When I was a young mother in my twenties I attended a stake women’s conference in Provo, Utah. Sister Vivian McConkie Adams spoke about the creation story, expounding upon the poetry that is the Book of Genesis. As she described it, this was a beautiful and powerful story of creation and of the introduction into earth of perfectly matched companions: Adam and Eve. “You know,” she said, “it’s all metaphor. It’s really a love story about a man and a woman.”

She went on to discuss the Hebrew and Latin roots of words and how varying translations might change the meanings we have traditionally given to this story. (Adam, for instance, simply means “the human.”) I was particularly struck by what she said about the word “sleep” in relation to Adam. As we typically read the story, God caused a deep sleep to come upon Adam for the purpose of divine surgical removal of a rib– which rib was then fashioned into a woman. However, according to Sister Adams, this word has been widely misinterpreted. Another translation for the word might refer to a period of deep despondency and loneliness. According to Sister Adams, Adam was depressed. He was lonely. This was a normal human response to isolation. As a result, he began to understand he was incomplete. He longed for the analogous feminine human form that complimented his masculine human form.

Enter Eve–A partner, a woman, equal in strength (bone of my bone), equal in her ability to support (flesh of my flesh) and no doubt his best friend. They were among the most noble of the spirit children of our heavenly parents. And, according to Sister Adams, they were each equally involved in the process of creation.

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Sister Vivian McConkie Adams

After her presentation it took me a minute to get past the shock and consternation I felt. I was appalled that in my twenty-some years in the church I had never heard such a clear and rational explanation of the garden myth before. This fresh perspective illuminated doctrinal concepts I’d learned in young women’s, relief society and Sunday school lessons. Yet, no one in my mostly Utah County Latter-day Saint upbringing had ever framed these seemingly simple truths about Adam and Eve (The Humans) in this particular way. In this version of the story they were entirely equal. What a novel idea! I certainly had not heard this presented in general conference. There were passing nods to Eve, but no one had ever said she was a God, like Adam-Michael, like unto Christ, Heavenly Father or like unto Heavenly Mother.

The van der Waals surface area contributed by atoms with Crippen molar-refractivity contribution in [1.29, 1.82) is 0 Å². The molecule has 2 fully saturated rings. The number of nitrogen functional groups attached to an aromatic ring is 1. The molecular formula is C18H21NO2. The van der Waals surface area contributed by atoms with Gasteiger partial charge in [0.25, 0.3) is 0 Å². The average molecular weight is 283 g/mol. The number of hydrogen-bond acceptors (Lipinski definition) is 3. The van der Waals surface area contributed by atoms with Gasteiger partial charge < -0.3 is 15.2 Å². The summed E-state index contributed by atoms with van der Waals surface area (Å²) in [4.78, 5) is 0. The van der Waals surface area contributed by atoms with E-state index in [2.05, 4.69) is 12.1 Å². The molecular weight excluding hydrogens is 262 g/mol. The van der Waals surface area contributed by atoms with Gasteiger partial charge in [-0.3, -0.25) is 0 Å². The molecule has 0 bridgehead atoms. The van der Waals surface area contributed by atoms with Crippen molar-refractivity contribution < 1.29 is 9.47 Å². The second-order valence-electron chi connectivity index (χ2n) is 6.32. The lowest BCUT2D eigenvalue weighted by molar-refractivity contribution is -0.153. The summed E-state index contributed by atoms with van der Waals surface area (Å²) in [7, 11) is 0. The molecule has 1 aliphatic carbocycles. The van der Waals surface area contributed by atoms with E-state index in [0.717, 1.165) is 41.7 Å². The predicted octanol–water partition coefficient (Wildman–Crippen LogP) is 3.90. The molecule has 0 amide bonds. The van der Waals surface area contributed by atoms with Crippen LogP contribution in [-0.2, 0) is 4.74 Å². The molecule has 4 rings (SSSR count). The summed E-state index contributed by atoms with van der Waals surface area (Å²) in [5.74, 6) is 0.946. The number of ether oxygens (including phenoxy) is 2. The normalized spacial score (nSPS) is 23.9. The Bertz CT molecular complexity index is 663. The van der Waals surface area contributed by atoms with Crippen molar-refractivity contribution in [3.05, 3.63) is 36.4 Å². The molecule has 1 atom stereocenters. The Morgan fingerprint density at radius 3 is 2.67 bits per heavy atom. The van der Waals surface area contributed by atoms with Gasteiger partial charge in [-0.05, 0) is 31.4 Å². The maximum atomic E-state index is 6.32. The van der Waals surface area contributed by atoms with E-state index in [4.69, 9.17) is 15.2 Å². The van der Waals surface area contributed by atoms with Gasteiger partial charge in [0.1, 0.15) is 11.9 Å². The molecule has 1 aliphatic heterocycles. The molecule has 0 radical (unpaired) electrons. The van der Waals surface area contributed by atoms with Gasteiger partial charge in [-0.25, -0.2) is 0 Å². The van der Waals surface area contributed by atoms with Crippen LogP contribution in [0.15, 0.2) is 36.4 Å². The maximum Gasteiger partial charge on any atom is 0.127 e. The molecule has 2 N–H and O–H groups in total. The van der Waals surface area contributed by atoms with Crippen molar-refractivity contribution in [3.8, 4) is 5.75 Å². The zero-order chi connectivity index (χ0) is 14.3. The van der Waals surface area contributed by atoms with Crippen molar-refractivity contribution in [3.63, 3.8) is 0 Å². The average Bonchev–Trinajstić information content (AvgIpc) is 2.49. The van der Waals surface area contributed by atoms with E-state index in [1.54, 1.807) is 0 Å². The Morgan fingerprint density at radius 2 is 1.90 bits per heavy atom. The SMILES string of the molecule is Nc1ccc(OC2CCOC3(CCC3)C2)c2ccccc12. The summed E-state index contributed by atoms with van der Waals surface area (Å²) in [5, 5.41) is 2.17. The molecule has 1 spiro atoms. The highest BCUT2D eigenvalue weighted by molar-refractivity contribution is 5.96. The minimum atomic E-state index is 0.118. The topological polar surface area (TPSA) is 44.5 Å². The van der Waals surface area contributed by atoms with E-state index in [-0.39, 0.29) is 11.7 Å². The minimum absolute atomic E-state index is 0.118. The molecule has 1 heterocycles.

By the way, the feminist in me could do all sorts of things with this story, not the least of which is to suggest that if ancient records had been written, preserved and translated by women rather than men, it’s quite possible the story would have placed Eve in the garden first, not Adam. After all, she is the Mother of All Living, so why shouldn’t she be first?

But, honestly, that doesn’t matter to me now. What matters is this: Man and Woman, whoever they are and whenever they were formed, are intended to be equal in all capacities in the eyes of God. Indeed, as I understand it, the very creation of God is dependent upon the successful union of a man and a woman. We two become one in God. In other words, we two become One God. Together. In Love. In LDS doctrine Celestial Godhood is, by definition, the union of man and woman, each equal in power, might, glory and light; equal in our capacity to love each other as companions and to love all our brothers and sisters in an eternal family. On this love “hang all the law and the prophets.” (Matthew 22:40)

This is not to say that men and women become like each other in qualities that typify a man or a woman. That idea is certainly up for debate. But it is to say that in the qualities typical of God we become the same. For my part, I have always relished the things that make me a woman– physical parts, emotional capacity, inclination toward traditional “women’s work.” I love babies, sewing, cooking, nurturing. I equally relish the things that make men into men, including physical attributes, emotional characteristics, inclinations and drives in areas where I have less interest. I accept a sort of flowing of each gender’s innate qualities and capacities into the other as we see fit. But, personally, I do not believe in a single androgynous God, nor in a single masculine God. I believe in a form of deity that is the full expression of womanhood and manhood through the union of two individuals, successfully united to become One God. “Nevertheless neither is the man without the woman, nor the woman without the man in the Lord.” (I Corinthians 1:11)